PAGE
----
Faa yeung nin wa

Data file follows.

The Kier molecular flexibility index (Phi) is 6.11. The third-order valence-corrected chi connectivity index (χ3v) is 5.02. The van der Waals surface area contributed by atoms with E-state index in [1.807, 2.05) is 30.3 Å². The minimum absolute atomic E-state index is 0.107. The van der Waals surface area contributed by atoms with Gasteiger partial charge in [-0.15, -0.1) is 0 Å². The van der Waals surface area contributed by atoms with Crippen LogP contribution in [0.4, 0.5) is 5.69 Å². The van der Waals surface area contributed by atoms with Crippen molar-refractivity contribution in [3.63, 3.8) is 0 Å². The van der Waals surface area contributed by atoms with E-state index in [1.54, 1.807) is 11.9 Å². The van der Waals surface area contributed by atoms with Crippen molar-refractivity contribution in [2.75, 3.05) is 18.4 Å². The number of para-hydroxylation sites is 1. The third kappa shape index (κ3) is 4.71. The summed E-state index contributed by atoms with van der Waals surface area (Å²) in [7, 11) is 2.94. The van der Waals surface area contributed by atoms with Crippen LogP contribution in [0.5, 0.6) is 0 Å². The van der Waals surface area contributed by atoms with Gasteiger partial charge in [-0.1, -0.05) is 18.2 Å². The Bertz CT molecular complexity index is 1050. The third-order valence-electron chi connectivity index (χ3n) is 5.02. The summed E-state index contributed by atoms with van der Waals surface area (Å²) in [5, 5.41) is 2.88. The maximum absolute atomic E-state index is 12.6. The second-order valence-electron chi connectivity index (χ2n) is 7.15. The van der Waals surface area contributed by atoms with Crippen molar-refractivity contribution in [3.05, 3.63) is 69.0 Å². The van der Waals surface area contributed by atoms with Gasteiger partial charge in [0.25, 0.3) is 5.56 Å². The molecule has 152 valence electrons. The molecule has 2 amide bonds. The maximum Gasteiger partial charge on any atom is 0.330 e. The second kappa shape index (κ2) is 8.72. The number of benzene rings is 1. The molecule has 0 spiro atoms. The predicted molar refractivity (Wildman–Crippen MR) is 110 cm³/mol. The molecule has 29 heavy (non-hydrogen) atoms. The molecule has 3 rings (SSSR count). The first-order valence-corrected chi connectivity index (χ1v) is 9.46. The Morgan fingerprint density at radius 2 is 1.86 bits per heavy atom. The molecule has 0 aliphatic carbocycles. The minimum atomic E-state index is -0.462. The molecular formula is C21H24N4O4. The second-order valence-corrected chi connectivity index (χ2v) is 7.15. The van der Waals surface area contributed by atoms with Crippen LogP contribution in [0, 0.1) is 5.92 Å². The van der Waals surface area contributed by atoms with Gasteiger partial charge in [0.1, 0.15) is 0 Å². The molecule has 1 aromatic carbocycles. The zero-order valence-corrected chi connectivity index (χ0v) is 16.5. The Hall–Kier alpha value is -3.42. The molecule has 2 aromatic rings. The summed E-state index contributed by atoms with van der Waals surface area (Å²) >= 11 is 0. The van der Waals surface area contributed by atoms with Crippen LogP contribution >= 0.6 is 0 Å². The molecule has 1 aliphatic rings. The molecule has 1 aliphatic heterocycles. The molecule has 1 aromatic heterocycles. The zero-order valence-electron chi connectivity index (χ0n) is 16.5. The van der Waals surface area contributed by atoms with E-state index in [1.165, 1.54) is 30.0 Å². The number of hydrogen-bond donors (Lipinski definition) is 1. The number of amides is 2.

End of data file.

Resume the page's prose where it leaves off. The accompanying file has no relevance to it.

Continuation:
I watched “In the Mood for Love,” the movie directed by Kar-wai Wong.  It took place in Hong Kong in 1962, and it shows two couples living close to each other in a house.  One wife Su and one husband Chow suspect the other pair of having an affair, and they seem headed for an affair of their own.  The movie uses Nat King Cole’s music.  I felt somewhat tired of this movie halfway through.  I thought it was slow-moving without too much reward.  The movie that I kept thinking of as I was watching this one was “Falling in Love” with Meryl Streep and Robert De Niro.  I think I got tired of seeing movies about marriages a long time ago, but sometime after “Kramer vs. Kramer.”  I did wonder what happened to the Chris Rock marriage after I heard that news recently.  It seems that a lot of Asian movies I’ve seen use a theme of food and eating.  “In the Mood for Love” was rated the second best movie since 2000 in the BBC Source survey, but I just didn’t see it has a film of that quality.  I would say that I’m not a supporter of directors who don’t use scripts because I think a good movie has a strong plan and direction to it from the beginning.  I don’t think a lot of good comes out of improvisation.  You have to be some kind of fantastic genius if the ideas that pop into your head are brilliant and wonderful and worth recording on film.  Hardly anyone like that even exists, even among jazz musicians.  What people actually do a lot is blurt out a thought, and then later say, “Now that I think about it, I think the opposite.”  The title came from Kar-wai Wong listening to a Bryan Ferry CD.  He was born in 1956, so he is a bit older than I am, but I can appreciate his feeling for the 1960s.  “Chungking Express” was another movie of his that I have seen, but I can’t say that it made any lasting impression upon me.  If Kar-wai Wong’s work is like Jean-Luc Goddard’s, I can say that for similar reasons I’m not so enthusiastic about some of Goddard’s big movies.  The more I’m reading about Kar-wai Wong, the more I think his work is not to my tastes.  I have to go against all the critics who like him.  Some of the people who died on August 31 include Rocky Marciano (1969), John Ford (1973), Lady Diana (1997), and Lionel Hampton (2002).

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